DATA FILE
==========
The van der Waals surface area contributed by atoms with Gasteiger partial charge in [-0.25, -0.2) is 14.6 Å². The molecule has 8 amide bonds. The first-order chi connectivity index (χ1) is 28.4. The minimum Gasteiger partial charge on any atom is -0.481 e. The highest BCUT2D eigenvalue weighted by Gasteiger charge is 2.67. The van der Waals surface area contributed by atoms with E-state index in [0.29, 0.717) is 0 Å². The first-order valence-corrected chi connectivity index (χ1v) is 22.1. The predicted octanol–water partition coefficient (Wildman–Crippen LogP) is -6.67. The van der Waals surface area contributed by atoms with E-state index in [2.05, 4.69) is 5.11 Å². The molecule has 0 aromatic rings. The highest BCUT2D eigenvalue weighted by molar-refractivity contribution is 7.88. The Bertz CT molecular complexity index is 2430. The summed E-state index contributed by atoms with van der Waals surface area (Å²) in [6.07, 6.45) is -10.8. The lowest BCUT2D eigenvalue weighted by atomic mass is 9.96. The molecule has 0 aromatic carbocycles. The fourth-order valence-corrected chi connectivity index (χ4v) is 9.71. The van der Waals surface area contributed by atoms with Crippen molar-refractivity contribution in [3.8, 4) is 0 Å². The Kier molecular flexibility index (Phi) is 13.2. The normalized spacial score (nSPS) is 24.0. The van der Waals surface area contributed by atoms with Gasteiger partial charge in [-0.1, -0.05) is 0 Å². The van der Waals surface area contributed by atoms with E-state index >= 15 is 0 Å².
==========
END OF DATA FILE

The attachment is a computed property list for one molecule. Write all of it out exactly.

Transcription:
The van der Waals surface area contributed by atoms with Gasteiger partial charge in [-0.25, -0.2) is 14.6 Å². The molecule has 8 amide bonds. The first-order chi connectivity index (χ1) is 28.4. The minimum Gasteiger partial charge on any atom is -0.481 e. The highest BCUT2D eigenvalue weighted by Gasteiger charge is 2.67. The van der Waals surface area contributed by atoms with E-state index in [0.29, 0.717) is 0 Å². The first-order valence-corrected chi connectivity index (χ1v) is 22.1. The predicted octanol–water partition coefficient (Wildman–Crippen LogP) is -6.67. The van der Waals surface area contributed by atoms with E-state index in [2.05, 4.69) is 5.11 Å². The molecule has 0 aromatic rings. The highest BCUT2D eigenvalue weighted by molar-refractivity contribution is 7.88. The Bertz CT molecular complexity index is 2430. The summed E-state index contributed by atoms with van der Waals surface area (Å²) in [6.07, 6.45) is -10.8. The lowest BCUT2D eigenvalue weighted by atomic mass is 9.96. The molecule has 0 aromatic carbocycles. The fourth-order valence-corrected chi connectivity index (χ4v) is 9.71. The van der Waals surface area contributed by atoms with Crippen molar-refractivity contribution in [3.8, 4) is 0 Å². The Kier molecular flexibility index (Phi) is 13.2. The normalized spacial score (nSPS) is 24.0. The van der Waals surface area contributed by atoms with Gasteiger partial charge in [-0.1, -0.05) is 0 Å². The van der Waals surface area contributed by atoms with E-state index >= 15 is 0 Å².